Hymn to St Peter, Op.56a for choir (SATB) with treble solo (or semi-chorus) and organ (summer 1955, Britten aged 41)
Dedication Written for the Quincentenary of St Peter Mancroft, Norwich, 1955
Text From the gradual and the alleluia and verse of the Feast of the Holy Apostles St Peter and St Paul
Language Latin English
A clip of the recording made by St Paul’s Cathedral Choir, conducted by John Scott, with organist Huw Williams. With thanks to Hyperion.
Background and Critical Reception
Britten’s first piece of church music for six years (the Wedding Anthem in 1949 being his last) was written to commemorate the quincentenary of St Peter Mancroft in Norwich in 1955. The anthem is based on the chant Tu es Petrus, which is aired on the organ before the choir begin to sing.
In his notes for the first instalment of Hyperion’s English Anthem series, Dr William R McVicker describes how ‘the Latin text is sung by a solo treble, with echoes of the plainsong theme, juxtaposed with Britten’s own harmonic language. This conveniently draws the ancient to the modern as the chorus translates the text the treble sings.
Paul Spicer, writing in his Britten Choral Guide for Boosey & Hawkes, picks out the central section, a kind of Scherzo, noting its similarities to the equivalent section of the larger-scale Hymn to St Cecilia. For him, the Hymn to St Peter ‘makes a very effective concert or liturgical work’.
John Bridcut, meanwhile, suggests slightly mischievously that Britten may have used the ‘St Peter’ commission as another chance to write some music in honour of his own Peter.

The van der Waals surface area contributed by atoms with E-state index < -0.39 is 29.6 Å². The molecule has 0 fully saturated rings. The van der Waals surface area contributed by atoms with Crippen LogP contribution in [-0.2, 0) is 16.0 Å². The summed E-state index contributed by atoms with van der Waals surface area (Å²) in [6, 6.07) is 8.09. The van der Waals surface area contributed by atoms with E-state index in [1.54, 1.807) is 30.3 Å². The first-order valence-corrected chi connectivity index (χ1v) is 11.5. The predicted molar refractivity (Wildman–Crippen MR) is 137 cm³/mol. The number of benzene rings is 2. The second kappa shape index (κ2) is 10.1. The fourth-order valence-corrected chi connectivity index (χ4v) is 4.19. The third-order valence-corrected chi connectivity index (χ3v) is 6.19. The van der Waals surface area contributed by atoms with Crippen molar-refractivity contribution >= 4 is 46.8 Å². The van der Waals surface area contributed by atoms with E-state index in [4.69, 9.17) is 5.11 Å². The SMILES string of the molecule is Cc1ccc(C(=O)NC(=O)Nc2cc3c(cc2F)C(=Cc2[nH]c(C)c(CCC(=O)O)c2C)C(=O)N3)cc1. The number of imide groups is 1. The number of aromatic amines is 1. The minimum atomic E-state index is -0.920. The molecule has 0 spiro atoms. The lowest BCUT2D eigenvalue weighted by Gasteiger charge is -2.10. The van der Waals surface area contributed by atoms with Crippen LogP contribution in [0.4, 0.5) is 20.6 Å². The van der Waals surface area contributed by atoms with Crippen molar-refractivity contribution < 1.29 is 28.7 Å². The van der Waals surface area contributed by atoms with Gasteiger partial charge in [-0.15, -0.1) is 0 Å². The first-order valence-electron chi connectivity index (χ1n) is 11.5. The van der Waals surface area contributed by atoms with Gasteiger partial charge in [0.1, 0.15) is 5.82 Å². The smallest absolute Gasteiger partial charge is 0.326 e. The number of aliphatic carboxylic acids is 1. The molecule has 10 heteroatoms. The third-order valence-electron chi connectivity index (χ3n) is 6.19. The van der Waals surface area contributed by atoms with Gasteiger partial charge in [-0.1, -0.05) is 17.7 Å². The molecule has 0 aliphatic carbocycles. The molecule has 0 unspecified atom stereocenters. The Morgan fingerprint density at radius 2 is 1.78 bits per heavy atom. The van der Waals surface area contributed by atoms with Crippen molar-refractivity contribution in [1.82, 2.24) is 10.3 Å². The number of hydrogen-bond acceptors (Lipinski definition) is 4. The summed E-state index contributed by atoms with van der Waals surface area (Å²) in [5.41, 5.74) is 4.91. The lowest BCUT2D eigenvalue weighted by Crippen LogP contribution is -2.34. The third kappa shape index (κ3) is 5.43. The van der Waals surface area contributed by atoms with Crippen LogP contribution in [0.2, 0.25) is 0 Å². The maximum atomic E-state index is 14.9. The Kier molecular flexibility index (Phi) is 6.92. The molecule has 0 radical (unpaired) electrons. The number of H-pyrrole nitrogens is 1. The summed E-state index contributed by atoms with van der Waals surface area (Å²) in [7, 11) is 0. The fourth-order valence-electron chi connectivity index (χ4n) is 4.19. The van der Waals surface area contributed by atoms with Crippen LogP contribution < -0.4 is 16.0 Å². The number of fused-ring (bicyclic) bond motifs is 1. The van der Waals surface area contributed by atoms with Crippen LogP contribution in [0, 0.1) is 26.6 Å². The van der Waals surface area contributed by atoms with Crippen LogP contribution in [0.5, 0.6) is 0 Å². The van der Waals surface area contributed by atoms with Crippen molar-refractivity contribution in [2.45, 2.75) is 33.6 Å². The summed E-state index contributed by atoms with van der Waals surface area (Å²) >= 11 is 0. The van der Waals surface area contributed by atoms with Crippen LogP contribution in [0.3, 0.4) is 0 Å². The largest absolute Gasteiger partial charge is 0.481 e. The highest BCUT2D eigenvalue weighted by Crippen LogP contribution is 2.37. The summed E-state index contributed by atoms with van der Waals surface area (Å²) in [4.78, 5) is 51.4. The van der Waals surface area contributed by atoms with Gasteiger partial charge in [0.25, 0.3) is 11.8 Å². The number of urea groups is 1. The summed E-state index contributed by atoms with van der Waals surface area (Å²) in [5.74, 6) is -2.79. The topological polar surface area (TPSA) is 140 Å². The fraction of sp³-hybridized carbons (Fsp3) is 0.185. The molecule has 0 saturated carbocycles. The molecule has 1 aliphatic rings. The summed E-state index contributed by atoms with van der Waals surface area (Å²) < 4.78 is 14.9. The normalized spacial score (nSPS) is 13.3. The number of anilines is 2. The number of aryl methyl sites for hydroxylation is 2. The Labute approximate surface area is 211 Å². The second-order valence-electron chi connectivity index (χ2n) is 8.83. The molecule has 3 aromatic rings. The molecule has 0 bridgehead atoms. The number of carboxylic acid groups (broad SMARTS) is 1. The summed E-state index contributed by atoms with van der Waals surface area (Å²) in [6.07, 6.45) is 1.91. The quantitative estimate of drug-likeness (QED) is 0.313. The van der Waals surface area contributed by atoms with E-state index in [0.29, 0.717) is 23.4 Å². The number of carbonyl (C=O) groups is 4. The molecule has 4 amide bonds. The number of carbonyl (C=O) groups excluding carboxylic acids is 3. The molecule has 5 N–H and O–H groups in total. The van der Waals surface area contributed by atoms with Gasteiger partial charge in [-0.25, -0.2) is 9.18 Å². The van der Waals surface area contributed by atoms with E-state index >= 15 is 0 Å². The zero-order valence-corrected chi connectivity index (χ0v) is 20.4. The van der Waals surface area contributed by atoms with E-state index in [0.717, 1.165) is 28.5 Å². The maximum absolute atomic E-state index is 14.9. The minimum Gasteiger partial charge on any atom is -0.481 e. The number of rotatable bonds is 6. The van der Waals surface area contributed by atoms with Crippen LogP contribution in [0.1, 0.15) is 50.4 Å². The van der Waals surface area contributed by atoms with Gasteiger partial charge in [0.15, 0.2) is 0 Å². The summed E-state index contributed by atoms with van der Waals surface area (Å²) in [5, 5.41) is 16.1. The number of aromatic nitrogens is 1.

Britten wrote several of these hymns in his lifetime, paying homage to the saints Cecilia, Peter and Columba, as well as the Virgin Mary. In each he finds an elevated mood, with some transfigured music that often suggests the listener could be on another shore.
The Hymn to St Peter doesn’t find that place as consistently as the Hymn to St Cecilia, but then they are written for very different occasions. There is a ceremonial feel to this anthem, particularly with the trumpet stop fanfares on the organ that blast out the chant theme, but when the treble solo is heard a mood of peaceful contemplation descends over the piece. It alternates between these two different forms of energy before running to a soft and rather atmospheric close.
This anthem should undoubtedly be heard more often, for as Dr McVicker notes above, its integration of ancient and modern is solemn yet very effective.
Choir Of St. John’s College / George Guest, Brian Runnett (organ) (Decca)
Choir of New College Oxford / Edward Higginbottom, Steven Grahl (organ) (Novum)
The Sixteen / Harry Christophers, Margaret Phillips (organ) (Coro)
Finzi Singers / Paul Spicer, Andrew Lumsden (organ) (Chandos)
As Paul Spicer indicates, there are two very valid approaches to the Hymn to St Peter – a concert performance or a ‘churchy’ one. George Guest conducts in the latter discipline, a beautifully shaped reading, while Edward Higginbottom and his charges similarly imply the presence of a congregation.
The Finzi Singers and the Sixteen give more of a concert performance of this work, both notable for their brighter tones and more obvious vibrato, with more female singers presumably used. Either of the four versions does justice to the spirit of the hymn.
Edward Higginbottom conducts the choir of New College Oxford in their new recording here. Harry Christophers and the Sixteen can be heard here, while the Finzi Singers are conducted by Paul Spicer here. Additionally, recordings by the St John College Cambridge Choir, conducted by Christopher Robinson, can be heard here.
Also written in 1955: Stockhausen – Klavierstücke V–VIII
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